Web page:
In programming eventually we run into times when the un-expected happens. These unfortunate times are when exceptions are raised. Normally exceptions should be reserved for exceptional circumstances; however, there are times when exceptions don’t completely break the bank. In fact, sometimes they are expected and lead to bigger problems when trying to handle them.
Let’s look at the following example which attempts to determine if a
valid or not.
It turns out that
URI.parse will raise a
URI::InvalidURIError if the
argument passed to it is not valid. This code uses that fact to rescue the
exception and return false for this case.
While I don’t personally like this kind of code much to begin with, I can see
where it has a time and place. Perhaps one of the most serous problems with
this is other things can go wrong that would go unseen. Let’s assume that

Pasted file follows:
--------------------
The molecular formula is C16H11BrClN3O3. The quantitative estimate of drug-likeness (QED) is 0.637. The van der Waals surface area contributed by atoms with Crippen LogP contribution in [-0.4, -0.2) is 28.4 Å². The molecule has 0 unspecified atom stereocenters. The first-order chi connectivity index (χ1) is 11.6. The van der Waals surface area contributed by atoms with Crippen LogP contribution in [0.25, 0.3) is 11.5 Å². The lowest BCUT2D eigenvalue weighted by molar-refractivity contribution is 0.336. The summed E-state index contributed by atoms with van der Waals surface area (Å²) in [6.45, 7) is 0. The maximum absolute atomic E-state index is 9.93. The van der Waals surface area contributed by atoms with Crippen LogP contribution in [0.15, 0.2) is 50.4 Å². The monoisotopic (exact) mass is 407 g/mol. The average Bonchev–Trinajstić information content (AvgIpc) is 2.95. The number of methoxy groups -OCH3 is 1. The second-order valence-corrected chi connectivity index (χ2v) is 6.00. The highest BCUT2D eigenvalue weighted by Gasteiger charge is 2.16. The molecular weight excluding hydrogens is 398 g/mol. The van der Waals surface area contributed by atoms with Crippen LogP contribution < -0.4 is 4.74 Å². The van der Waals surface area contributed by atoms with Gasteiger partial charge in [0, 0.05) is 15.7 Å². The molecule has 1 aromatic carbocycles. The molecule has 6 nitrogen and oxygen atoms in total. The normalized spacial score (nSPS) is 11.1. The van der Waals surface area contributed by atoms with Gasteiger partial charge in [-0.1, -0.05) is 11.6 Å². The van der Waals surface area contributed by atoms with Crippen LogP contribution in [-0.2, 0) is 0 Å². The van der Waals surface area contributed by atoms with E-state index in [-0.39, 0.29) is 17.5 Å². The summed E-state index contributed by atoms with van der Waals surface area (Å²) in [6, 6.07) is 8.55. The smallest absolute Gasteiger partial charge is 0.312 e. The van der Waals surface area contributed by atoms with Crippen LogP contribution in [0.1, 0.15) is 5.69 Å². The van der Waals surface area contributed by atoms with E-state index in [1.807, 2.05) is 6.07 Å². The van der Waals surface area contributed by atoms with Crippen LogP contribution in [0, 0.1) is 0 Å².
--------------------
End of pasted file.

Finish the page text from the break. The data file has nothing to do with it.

URI.parse attempts to cast it’s argument as a string before parsing it. And
then lets assume we have a model that fits into that with some lazy loading.
We now have an opportunity for our database connection to fail, and instead of
halting our program with a database exception
is_valid_uri? will instead
return false. This is the biggest danger of swallowing errors, but luckily you
can be a little bit more cautious. Instead of just blindly rescuing exceptions,
rescue only what you expect.
It may not seem like much; but trust me, it can save you hours of debugging code!